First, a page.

China has undergone major ‘catch up’ development at an exponential growth rate in the last few decades. This has come with major environmental degradation, with perhaps the most pressing challenge being water supply, as watershed volumes shrink and flood risks increase. Two-thirds of Chinese cities lack water – more than half of China’s surface water and its cities' underground water supplies are polluted. A third of China’s population faces the threat of drinking contaminated water. In the last 50 years, half of its wetlands have disappeared, and its underground water table is increasingly decreasing.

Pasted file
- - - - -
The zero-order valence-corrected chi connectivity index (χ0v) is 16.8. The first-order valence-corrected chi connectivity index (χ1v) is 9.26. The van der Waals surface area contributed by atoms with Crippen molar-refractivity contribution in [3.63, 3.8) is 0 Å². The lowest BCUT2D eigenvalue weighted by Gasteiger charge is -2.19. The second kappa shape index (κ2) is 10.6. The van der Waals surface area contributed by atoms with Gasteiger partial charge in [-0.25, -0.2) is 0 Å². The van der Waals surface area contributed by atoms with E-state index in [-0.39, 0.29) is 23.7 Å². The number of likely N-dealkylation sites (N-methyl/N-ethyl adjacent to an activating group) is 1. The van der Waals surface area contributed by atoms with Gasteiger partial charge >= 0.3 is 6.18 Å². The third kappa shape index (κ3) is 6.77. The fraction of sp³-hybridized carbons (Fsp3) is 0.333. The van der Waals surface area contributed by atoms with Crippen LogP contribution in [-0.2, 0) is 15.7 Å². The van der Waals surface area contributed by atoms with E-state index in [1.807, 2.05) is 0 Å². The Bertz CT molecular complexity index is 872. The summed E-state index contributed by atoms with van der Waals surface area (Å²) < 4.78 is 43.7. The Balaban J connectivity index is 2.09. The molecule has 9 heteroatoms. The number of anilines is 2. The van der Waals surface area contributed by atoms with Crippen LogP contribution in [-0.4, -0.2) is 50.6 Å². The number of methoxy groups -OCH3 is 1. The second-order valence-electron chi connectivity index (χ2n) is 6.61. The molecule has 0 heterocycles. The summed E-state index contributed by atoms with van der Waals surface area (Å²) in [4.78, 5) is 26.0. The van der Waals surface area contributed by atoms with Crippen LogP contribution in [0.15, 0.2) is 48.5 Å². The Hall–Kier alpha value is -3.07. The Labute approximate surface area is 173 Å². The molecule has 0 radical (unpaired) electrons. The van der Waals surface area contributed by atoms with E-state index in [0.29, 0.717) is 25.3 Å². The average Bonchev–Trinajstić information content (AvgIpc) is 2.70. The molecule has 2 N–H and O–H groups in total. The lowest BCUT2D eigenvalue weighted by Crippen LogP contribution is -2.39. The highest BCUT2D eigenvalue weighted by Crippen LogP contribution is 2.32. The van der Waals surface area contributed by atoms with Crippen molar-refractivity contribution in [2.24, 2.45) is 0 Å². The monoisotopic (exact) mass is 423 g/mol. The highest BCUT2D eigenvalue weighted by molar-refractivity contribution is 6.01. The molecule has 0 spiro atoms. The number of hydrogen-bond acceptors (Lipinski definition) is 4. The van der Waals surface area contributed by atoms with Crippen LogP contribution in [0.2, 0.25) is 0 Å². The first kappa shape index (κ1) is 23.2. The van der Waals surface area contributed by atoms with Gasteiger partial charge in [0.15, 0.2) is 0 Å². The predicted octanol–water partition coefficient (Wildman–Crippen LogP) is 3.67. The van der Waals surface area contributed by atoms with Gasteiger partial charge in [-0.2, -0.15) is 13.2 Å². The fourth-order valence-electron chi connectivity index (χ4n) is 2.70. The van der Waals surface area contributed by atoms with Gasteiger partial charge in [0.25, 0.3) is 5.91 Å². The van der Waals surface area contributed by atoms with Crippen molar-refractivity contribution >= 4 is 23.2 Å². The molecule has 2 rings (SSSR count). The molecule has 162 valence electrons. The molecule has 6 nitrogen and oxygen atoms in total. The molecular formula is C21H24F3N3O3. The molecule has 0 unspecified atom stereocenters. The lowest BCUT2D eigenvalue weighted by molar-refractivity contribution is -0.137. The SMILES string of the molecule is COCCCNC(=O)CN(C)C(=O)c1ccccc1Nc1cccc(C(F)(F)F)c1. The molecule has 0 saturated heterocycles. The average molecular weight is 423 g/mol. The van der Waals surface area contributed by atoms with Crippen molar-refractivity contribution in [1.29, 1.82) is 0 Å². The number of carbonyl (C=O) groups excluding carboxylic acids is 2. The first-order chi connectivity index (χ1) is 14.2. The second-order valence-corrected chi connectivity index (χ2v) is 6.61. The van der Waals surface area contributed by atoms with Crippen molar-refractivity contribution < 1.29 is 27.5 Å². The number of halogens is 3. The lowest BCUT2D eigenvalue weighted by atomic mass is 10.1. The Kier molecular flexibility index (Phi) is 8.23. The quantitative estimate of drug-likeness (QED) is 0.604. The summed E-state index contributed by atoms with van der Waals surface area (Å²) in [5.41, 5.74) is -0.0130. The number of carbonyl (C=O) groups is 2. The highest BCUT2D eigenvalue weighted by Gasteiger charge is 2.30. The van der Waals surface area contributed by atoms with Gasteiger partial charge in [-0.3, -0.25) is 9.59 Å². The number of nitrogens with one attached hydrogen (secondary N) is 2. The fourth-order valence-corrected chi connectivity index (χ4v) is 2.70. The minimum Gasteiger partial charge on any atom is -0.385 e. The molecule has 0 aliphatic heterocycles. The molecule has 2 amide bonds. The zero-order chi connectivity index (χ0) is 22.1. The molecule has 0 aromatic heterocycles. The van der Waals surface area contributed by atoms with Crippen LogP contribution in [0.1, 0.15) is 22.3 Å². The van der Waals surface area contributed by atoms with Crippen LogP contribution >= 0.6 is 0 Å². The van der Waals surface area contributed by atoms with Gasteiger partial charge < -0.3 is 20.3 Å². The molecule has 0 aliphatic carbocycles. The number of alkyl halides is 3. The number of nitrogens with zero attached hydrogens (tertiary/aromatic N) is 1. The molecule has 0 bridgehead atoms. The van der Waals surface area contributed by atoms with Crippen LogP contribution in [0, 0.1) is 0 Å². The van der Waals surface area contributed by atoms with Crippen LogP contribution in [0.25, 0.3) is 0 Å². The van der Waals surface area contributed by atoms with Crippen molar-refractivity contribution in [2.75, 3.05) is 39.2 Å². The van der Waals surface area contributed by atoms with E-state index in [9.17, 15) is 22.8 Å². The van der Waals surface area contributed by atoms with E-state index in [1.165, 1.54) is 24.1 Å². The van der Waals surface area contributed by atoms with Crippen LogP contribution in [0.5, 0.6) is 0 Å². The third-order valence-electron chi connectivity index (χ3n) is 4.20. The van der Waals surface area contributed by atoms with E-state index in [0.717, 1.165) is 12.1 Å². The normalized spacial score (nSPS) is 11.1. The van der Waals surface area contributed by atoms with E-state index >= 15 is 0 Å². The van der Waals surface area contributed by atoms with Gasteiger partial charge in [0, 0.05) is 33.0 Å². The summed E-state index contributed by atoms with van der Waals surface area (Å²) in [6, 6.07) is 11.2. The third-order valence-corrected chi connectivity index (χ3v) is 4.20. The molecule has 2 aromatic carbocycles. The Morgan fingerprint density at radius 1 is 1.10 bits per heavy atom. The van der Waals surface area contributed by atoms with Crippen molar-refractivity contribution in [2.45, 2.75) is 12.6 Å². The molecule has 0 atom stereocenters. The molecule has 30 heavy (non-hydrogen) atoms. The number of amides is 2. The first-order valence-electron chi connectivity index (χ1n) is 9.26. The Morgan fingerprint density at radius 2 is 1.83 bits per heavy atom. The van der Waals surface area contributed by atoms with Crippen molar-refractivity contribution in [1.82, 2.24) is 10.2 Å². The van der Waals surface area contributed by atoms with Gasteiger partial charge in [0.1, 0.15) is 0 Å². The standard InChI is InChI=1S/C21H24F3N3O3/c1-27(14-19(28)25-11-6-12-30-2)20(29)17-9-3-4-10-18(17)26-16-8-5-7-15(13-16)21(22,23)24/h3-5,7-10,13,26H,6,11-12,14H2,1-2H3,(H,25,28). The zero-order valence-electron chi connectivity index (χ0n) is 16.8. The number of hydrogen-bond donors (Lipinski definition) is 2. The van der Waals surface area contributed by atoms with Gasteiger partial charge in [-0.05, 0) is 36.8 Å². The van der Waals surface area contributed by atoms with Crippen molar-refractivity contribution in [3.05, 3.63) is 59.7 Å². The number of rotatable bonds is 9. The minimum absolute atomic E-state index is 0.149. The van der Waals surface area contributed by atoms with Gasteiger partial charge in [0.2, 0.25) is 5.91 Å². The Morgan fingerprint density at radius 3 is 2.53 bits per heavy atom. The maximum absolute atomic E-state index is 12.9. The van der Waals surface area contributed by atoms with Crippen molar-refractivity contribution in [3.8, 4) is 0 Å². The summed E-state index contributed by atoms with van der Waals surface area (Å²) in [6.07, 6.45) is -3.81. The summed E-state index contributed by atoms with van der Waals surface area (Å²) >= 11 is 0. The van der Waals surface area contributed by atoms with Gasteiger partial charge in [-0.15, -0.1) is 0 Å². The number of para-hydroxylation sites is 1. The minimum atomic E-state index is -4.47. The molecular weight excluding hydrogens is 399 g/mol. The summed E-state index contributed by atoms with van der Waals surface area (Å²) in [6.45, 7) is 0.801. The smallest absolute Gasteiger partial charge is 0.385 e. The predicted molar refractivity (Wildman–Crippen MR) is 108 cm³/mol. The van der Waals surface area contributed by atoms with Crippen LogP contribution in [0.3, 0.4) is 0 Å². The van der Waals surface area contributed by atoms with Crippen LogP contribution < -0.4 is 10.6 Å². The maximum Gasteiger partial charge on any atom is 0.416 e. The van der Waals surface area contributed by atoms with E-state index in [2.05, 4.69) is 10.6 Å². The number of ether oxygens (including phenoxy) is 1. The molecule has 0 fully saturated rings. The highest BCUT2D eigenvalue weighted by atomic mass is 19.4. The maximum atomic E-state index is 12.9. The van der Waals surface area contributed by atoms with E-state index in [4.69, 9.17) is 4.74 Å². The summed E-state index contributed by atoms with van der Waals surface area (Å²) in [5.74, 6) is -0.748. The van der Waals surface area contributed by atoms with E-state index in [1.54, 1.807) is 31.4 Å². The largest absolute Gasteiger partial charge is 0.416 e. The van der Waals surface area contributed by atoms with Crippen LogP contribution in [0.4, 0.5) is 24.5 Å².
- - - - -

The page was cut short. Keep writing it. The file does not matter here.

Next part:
The green heart of the Yangtze River Delta is composed of a fine-grained mix of fishponds and polders, that interweave linear settlements and small industries, contrasting with the rigidly zoned towns and generic cities that were developed in the last few decades. This top-down urbanization contrasts with heritage values that were sensitive to water systems and their ecological and functional roles. Recently, an ‘East-West Ecological Wetland and Water-village Corridor’ has been proposed with the aim to conserve the described water landscape. This studio will investigate how new development pressure in this corridor can be accommodated for while still preserving the distinct qualities of the area. The role of water in the YRD is evident. Hence, how can water and ecological systems be taken into account while continuing to accommodate the most dynamic development ever encountered in the region?